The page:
This was a vision of collective apotheosis that promised human transcendence through the passion play of the Nation: War. The rituals and symbols of war in Modernity evolved from, and recreated, ancient patterns of human sacrifice and divine incarnation. These worked together, because the nation could truly be fulfilled now only through a passage of sacrifice and ascension. Moreover, this passage could be completed only through the intermediative agency of human body and blood. Modernity’s new framework of meaning thus renewed ancient and concepts of the sacred among early human communities—only now these bands of humans numbered in the millions.

Warfare, Divine Kingship, and the Cult of the Leader

Sacred kingship—first developed in ancient Egypt—had become divine kingship in Antiquity. Modernity appropriated the many rituals of sacred and divine kingship—including Christological narratives—and slaved them to the cult of the Leader.

Yet now, The Leader does not assume the lofty and unapproachable dais of the divine, nor as divine agent or divine incarnation legitimating his rule over the many. In Modernity, The Leader becomes the embodiment—in his very flesh—of the national body, so that the incarnation of the national divine can be represented, symbolized, and valorized by his physical presence. In Modernity too emerges the ritual artifact of Leader-Nation-union-transcendence through shared blood sacrifice for the nation. Here, at the moment of greatest peril, His sacrifice cements collective ascent in victory or honor in defeat, thus sustaining in death the living river of the nation.

The Father to the Son—the young men of the nation—the pure and innocent youth—allow the nation to transcend through their stainless sacrifice, which is the force that vanquishes evil, just as their blood replenishes the nation’s sacred soil, mingling perhaps with that of the fallen leader: The immortal community of “honored dead.” As a journalist of Il Popolo d’Italia wrote in 1918: “We are all sure that a radical, deep, unforeseeable transformation awaits us. Everybody feels that millions and millions of men cannot die without incredible renewals ensuing from the tremendous slaughter.”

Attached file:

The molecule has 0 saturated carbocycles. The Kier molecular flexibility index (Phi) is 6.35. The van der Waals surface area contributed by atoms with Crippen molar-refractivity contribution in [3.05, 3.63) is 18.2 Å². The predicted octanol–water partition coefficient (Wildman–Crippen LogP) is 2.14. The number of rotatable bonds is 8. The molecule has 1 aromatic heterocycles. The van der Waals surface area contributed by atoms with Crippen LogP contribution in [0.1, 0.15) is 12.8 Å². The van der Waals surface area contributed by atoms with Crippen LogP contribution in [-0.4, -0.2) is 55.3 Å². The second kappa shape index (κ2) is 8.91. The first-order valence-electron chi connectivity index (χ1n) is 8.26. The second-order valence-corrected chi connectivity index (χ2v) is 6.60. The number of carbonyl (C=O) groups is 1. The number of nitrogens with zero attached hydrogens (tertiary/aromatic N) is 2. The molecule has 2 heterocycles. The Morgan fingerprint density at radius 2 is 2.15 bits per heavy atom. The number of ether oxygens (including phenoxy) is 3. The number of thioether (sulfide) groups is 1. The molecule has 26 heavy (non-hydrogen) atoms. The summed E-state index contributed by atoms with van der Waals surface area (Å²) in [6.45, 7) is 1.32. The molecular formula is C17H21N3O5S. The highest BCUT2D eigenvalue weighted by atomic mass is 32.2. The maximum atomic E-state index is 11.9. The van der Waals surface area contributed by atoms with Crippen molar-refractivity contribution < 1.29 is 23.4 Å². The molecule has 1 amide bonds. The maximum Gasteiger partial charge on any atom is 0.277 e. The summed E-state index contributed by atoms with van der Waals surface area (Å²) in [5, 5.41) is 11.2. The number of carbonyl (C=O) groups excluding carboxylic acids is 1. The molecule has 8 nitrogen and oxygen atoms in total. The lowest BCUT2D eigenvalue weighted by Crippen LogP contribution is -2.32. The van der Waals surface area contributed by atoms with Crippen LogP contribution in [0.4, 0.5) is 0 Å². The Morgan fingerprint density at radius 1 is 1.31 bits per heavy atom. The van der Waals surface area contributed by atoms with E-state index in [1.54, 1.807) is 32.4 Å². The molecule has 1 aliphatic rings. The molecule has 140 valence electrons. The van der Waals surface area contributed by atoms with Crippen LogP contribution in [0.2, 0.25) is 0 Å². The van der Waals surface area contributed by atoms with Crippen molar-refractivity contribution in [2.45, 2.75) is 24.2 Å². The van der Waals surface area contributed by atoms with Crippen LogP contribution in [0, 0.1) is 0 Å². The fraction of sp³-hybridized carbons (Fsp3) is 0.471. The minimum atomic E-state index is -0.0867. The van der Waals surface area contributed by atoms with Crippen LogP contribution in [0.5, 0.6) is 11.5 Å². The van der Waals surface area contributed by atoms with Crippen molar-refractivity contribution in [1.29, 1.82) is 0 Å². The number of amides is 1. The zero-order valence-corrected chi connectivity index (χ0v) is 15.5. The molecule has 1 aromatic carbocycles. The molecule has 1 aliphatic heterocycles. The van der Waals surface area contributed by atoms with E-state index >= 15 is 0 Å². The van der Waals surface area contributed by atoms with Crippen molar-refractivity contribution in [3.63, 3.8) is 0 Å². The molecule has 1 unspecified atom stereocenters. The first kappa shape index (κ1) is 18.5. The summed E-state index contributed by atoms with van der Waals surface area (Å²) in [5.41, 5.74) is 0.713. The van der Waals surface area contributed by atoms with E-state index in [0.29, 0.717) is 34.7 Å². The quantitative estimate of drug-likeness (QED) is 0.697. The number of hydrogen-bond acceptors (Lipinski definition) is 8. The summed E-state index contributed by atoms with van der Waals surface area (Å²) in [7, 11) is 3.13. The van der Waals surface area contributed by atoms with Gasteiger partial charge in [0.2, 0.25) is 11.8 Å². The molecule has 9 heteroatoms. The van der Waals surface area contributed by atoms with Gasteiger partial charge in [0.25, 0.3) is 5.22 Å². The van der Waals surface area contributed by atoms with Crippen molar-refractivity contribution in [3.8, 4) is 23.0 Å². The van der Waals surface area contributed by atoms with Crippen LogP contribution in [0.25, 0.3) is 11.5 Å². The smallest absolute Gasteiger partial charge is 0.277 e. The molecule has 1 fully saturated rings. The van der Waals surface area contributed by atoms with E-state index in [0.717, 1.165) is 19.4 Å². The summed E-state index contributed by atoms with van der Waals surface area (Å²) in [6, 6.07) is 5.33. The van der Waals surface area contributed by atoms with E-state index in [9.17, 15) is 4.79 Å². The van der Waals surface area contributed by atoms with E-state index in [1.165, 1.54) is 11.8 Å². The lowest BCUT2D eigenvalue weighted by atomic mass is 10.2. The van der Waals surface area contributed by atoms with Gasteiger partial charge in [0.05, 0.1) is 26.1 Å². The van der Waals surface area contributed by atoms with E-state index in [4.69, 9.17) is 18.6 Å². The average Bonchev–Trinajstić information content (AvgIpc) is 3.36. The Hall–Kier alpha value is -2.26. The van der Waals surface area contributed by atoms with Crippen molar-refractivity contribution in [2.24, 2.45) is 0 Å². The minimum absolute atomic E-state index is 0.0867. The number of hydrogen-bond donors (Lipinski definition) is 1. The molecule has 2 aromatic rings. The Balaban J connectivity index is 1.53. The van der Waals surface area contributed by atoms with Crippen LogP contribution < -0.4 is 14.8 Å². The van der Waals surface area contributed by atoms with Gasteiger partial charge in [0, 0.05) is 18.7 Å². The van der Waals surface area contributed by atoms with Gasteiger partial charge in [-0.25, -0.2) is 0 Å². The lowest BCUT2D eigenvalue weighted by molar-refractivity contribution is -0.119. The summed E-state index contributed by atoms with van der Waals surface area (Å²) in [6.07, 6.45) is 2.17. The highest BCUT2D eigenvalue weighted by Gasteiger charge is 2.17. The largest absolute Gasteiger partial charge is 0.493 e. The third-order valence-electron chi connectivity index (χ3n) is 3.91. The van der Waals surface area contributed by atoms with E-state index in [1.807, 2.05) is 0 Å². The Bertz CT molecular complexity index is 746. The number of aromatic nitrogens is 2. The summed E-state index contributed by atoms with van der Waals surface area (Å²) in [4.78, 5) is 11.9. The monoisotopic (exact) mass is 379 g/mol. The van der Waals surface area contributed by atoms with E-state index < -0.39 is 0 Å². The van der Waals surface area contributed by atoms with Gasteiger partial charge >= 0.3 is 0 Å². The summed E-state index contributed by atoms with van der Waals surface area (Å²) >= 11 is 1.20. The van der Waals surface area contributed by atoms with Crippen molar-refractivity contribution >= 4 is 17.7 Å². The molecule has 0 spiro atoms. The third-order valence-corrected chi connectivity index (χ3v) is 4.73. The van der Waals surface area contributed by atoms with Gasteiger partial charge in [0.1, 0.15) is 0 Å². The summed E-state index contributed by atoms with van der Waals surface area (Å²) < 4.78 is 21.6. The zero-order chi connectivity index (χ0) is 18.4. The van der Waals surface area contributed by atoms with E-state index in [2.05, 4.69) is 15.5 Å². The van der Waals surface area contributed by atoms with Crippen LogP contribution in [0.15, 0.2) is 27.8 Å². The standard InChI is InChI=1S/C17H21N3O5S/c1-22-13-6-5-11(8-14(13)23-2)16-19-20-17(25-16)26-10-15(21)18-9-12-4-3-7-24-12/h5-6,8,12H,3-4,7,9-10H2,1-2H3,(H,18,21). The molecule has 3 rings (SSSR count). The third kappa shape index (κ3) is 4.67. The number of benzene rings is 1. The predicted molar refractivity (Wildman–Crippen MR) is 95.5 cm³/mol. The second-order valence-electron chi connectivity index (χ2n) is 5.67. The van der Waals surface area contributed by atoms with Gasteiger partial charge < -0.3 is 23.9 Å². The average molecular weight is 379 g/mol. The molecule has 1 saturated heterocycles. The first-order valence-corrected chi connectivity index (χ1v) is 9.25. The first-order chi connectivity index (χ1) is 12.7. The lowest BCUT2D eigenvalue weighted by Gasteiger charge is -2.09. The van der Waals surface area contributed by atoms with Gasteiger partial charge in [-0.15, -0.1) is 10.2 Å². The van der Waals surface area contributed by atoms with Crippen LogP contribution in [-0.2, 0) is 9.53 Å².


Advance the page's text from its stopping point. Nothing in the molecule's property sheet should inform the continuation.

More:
Above all, it is the collective life force or essence, unleashed and united in war, that represents the divine incarnation of the nation. The nation became divine in its strength of unity, in its matchless purity, in the oneness of its love. The nation can only achieve this divine incarnation through the concentrated, focused sacrifice and renewal of its energy—its force—in battle. This is transcendence dreamed of and longed for by every citizen. Moreover it is only through the corporeal agency of our bodies that such a collective rapture of spirit can be achieved—hence the passage in blood, and the ascent in death.

In the 20th century, Stalin—in the “collectivization”—Hitler and Stalin—in their great war in the East—and Mao—in “the great leap forward”—recreated in our time, again, the grand rite of revolutionary virtue realized through purification. As so powerfully recounted recently by Adam Tooze (Wages of Destruction), Timothy Snyder (Bloodlands), and Yang Jisheng (Tombstone), the true spirit of the nation as divine incarnation could in revolution, finally be achieved only in mass cleansing: Of creation and rebirth through blood.

For two centuries and more, Modernity’s creed of mass sacrifice and national apotheosis ruled history. In its name this creed sacrificed 150 million humans and destroyed scores of societies, and ran the risk, for a while, of sacrificing all of humanity on an atomic altar. The age of national-religious war took ancient patterns of ritual meaning and used them to create a self-destructive mechanism of death that threatened the viability at last of human life.

Sacrifice and War in Modernity

The watershed of Modernity, 1784, is Jacques-Louis David’s Oath of the Horatii. There has never before or since been a painting that was both marker and decisive incitement to big change. In a splash-screen instant, the artist-as-revolutionary created the vision of incarnation, sacrifice, and war that would remorselessly drive Modernity—in a single image.

What the oath said was this: That we are all together, come what may; that we will live together, and die together, to realize the river of our identity. This is the sacred essence of Modernity: That now whole nations, not simply corrupt monarchs and their ass-kissing elites, are the thing itself. The nation is the people, the people are the nation—and where is this fraternity and unity most evident, most tested, and most triumphant?